- If you’ve heard all this hubbub about containers but still aren’t really sure what’s going on, this post by Eric Chiang on containers from scratch will do a great job of explaining the underlying OS mechanisms that make containers possible (on Linux, at least).
- Rafael Benevides has a list of 10 things to avoid in Docker containers.
- Docker took a bit of a hit in a couple articles (perhaps more, but these were the ones that bubbled up for me) recently. First up is “The HFT Guy” with a post on a “history of failure” with Docker in production. Then we have a post by David Pollak that outlines his position, which is that Docker is not ready for prime-time.
- As a counterpoint to the “Docker isn’t ready” articles from the previous bullet, consider this article. The author (Pat Robinson, I’m guessing from the URL) shares some viewpoints on why Docker is ready for production for his use case. (Hat tip to John Troyer for a pointer to this article.)
- Cody Bunch has this nice tip on enabling/disabling OS X Finder tabs.
- This post is a bit older, but still useful, I think. Zhenyun Zhuang and the LinkedIn Engineering time have a post on not letting Linux control groups be uncontrolled. One key takeaway from the article is that control groups (cgroups) don’t reserve memory, so it’s still quite possible for memory contention to occur.
- Trishna Guha has an article on using Docker remotely on Atomic Host (something I struggled with myself).
- Want to get all your data out of Evernote following the revelation that their employees have access to your data? Check this out.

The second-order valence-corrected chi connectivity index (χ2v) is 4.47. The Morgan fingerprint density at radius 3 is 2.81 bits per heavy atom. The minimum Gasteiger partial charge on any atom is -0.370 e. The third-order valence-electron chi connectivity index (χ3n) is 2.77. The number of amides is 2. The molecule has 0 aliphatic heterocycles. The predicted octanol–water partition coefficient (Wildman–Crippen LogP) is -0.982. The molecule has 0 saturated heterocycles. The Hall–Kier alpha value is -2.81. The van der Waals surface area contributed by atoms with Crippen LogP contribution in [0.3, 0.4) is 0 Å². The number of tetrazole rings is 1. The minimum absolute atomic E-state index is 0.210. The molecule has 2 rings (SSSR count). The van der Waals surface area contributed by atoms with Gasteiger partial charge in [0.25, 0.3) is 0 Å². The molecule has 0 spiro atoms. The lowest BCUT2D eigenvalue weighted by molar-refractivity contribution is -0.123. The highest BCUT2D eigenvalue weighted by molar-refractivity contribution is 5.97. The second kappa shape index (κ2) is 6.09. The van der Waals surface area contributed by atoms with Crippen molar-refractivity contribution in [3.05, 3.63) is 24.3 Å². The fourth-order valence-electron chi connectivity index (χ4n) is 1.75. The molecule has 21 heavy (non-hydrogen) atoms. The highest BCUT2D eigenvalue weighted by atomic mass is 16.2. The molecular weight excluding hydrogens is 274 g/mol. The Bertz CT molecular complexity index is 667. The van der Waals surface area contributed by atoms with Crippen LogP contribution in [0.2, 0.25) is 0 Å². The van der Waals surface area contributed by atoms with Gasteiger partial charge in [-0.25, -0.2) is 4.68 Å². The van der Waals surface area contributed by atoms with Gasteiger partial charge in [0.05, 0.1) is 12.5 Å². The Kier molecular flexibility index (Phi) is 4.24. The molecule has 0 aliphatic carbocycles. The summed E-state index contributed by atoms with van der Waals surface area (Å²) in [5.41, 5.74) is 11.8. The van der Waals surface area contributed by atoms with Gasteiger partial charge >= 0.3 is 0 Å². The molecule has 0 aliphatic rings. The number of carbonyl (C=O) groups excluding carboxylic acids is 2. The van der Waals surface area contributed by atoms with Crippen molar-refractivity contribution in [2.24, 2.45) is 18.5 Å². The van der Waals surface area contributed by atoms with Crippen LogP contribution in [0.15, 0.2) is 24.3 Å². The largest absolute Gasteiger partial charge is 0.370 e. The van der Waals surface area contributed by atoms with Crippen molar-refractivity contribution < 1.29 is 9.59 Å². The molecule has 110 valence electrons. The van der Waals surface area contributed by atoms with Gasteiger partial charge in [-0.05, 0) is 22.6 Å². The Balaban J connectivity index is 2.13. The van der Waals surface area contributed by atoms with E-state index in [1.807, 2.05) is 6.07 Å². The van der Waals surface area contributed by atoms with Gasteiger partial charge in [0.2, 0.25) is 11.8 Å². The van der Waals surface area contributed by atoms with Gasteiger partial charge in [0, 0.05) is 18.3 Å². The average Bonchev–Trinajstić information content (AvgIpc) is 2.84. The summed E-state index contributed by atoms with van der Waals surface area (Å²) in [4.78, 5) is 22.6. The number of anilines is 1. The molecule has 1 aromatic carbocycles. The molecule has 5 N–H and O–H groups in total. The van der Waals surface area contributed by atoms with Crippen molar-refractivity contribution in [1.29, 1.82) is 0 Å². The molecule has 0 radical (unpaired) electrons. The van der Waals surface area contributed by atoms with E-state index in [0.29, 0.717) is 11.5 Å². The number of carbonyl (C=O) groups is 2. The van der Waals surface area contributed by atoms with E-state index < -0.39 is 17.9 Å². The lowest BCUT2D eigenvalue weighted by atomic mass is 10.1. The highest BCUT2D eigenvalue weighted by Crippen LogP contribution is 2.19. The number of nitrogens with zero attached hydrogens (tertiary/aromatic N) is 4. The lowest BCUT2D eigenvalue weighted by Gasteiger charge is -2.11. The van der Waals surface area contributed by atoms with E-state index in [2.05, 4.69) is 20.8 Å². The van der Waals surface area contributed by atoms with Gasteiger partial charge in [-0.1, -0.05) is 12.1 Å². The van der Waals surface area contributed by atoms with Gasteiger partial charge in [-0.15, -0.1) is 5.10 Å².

I don’t have anything this time, but I’ll keep alert for links or articles to include next time.
- Feidhlim O’Leary has a post warning of a potential concern with password expiration on the VCHA user account (this is in the vSphere 6.5 release).
- Simon Sharwood of El Reg has the details on a Windows Server 2016 Hotfix for Update Rollup 1 (how’s that for a mouthful?). Apparently, the rollup introduces issues with live migrations, and the hotfix addresses those issues.
- I briefly entertained the idea of changing my Twitter handle (finally decided against it, for various reasons), but thought that this article provided by one of my followers (thanks Paul!) might be useful to others.
- Andy Callow has a nice summary of pioneer/settler/town planner (PST) articles and implementations. If you’re a fan of this three-mode model or just want to learn more, have a look at Andy’s article. Andy also references this article by Neil Perkin, which I found very useful as well.
OK, that’s it for this time around. I have a ton more content I’d love to include, but this post is already packed to the gills as it is. I guess I’ll just have to save it for the next one. Until then, enjoy!Tags: AWS · Ansible · Cisco · Docker · Hardware · HyperV · LXC · Linux · Macintosh · Networking · OVS · Security · Storage · Ubuntu · VMware · VXLAN · Vagrant · Virtualization Previous Post: Enabling an Apple MBP Wireless Adapter with Fedora 25 Next Post: Plain Text Productivity Redux